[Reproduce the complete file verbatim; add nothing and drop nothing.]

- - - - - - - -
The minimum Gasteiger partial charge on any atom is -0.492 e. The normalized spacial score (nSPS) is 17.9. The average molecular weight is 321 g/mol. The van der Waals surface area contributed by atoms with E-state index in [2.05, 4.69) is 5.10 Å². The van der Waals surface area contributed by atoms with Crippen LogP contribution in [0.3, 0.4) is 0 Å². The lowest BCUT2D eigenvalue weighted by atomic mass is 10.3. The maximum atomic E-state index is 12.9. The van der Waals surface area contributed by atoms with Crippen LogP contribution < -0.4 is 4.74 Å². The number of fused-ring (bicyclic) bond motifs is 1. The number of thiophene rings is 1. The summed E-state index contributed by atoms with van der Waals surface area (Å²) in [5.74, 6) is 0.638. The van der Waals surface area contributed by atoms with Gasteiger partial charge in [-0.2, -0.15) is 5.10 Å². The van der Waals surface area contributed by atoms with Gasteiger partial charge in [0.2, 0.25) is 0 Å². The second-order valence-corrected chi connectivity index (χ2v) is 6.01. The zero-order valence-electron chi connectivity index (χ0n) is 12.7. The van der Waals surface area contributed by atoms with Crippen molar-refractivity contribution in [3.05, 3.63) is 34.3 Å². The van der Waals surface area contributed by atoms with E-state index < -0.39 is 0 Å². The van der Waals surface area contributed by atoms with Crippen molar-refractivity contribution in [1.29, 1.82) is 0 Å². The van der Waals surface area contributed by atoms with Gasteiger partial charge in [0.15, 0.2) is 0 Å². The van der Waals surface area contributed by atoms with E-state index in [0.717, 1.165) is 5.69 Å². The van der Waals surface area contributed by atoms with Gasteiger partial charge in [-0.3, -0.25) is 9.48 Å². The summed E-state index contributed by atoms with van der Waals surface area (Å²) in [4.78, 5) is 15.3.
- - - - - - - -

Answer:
The minimum Gasteiger partial charge on any atom is -0.492 e. The normalized spacial score (nSPS) is 17.9. The average molecular weight is 321 g/mol. The van der Waals surface area contributed by atoms with E-state index in [2.05, 4.69) is 5.10 Å². The van der Waals surface area contributed by atoms with Crippen LogP contribution in [0.3, 0.4) is 0 Å². The lowest BCUT2D eigenvalue weighted by atomic mass is 10.3. The maximum atomic E-state index is 12.9. The van der Waals surface area contributed by atoms with Crippen LogP contribution < -0.4 is 4.74 Å². The number of fused-ring (bicyclic) bond motifs is 1. The number of thiophene rings is 1. The summed E-state index contributed by atoms with van der Waals surface area (Å²) in [5.74, 6) is 0.638. The van der Waals surface area contributed by atoms with Gasteiger partial charge in [-0.2, -0.15) is 5.10 Å². The van der Waals surface area contributed by atoms with Gasteiger partial charge in [0.2, 0.25) is 0 Å². The second-order valence-corrected chi connectivity index (χ2v) is 6.01. The zero-order valence-electron chi connectivity index (χ0n) is 12.7. The van der Waals surface area contributed by atoms with Crippen molar-refractivity contribution in [3.05, 3.63) is 34.3 Å². The van der Waals surface area contributed by atoms with E-state index < -0.39 is 0 Å². The van der Waals surface area contributed by atoms with Crippen molar-refractivity contribution in [1.29, 1.82) is 0 Å². The van der Waals surface area contributed by atoms with Gasteiger partial charge in [0.15, 0.2) is 0 Å². The van der Waals surface area contributed by atoms with E-state index in [0.717, 1.165) is 5.69 Å². The van der Waals surface area contributed by atoms with Gasteiger partial charge in [-0.3, -0.25) is 9.48 Å². The summed E-state index contributed by atoms with van der Waals surface area (Å²) in [4.78, 5) is 15.3.